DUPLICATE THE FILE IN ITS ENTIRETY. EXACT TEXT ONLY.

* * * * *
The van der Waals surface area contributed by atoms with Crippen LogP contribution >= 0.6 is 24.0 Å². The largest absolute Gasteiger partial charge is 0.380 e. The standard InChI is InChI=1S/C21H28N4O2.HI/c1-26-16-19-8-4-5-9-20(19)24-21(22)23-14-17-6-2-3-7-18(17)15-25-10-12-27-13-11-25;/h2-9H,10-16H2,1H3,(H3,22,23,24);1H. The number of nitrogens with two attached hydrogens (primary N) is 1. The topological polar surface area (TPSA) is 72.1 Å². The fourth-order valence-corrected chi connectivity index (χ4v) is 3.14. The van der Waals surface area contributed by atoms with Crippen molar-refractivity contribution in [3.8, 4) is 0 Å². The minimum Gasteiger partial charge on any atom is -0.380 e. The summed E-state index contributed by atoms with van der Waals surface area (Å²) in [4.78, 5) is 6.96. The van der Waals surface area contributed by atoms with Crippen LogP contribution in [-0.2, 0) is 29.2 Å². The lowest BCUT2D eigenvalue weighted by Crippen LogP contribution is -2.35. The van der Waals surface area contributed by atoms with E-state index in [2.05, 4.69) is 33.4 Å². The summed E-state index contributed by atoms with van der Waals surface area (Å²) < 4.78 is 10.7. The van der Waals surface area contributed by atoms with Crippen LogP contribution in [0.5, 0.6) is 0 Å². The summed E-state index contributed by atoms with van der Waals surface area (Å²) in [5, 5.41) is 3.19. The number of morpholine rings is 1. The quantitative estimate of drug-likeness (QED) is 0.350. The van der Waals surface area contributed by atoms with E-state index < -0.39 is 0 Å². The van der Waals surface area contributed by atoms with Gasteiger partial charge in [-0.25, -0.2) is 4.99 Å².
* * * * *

The van der Waals surface area contributed by atoms with Crippen LogP contribution >= 0.6 is 24.0 Å². The largest absolute Gasteiger partial charge is 0.380 e. The standard InChI is InChI=1S/C21H28N4O2.HI/c1-26-16-19-8-4-5-9-20(19)24-21(22)23-14-17-6-2-3-7-18(17)15-25-10-12-27-13-11-25;/h2-9H,10-16H2,1H3,(H3,22,23,24);1H. The number of nitrogens with two attached hydrogens (primary N) is 1. The topological polar surface area (TPSA) is 72.1 Å². The fourth-order valence-corrected chi connectivity index (χ4v) is 3.14. The van der Waals surface area contributed by atoms with Crippen molar-refractivity contribution in [3.8, 4) is 0 Å². The minimum Gasteiger partial charge on any atom is -0.380 e. The summed E-state index contributed by atoms with van der Waals surface area (Å²) in [4.78, 5) is 6.96. The van der Waals surface area contributed by atoms with Crippen LogP contribution in [-0.2, 0) is 29.2 Å². The lowest BCUT2D eigenvalue weighted by Crippen LogP contribution is -2.35. The van der Waals surface area contributed by atoms with E-state index in [2.05, 4.69) is 33.4 Å². The summed E-state index contributed by atoms with van der Waals surface area (Å²) < 4.78 is 10.7. The van der Waals surface area contributed by atoms with Crippen LogP contribution in [0.5, 0.6) is 0 Å². The summed E-state index contributed by atoms with van der Waals surface area (Å²) in [5, 5.41) is 3.19. The number of morpholine rings is 1. The quantitative estimate of drug-likeness (QED) is 0.350. The van der Waals surface area contributed by atoms with E-state index < -0.39 is 0 Å². The van der Waals surface area contributed by atoms with Gasteiger partial charge in [-0.25, -0.2) is 4.99 Å².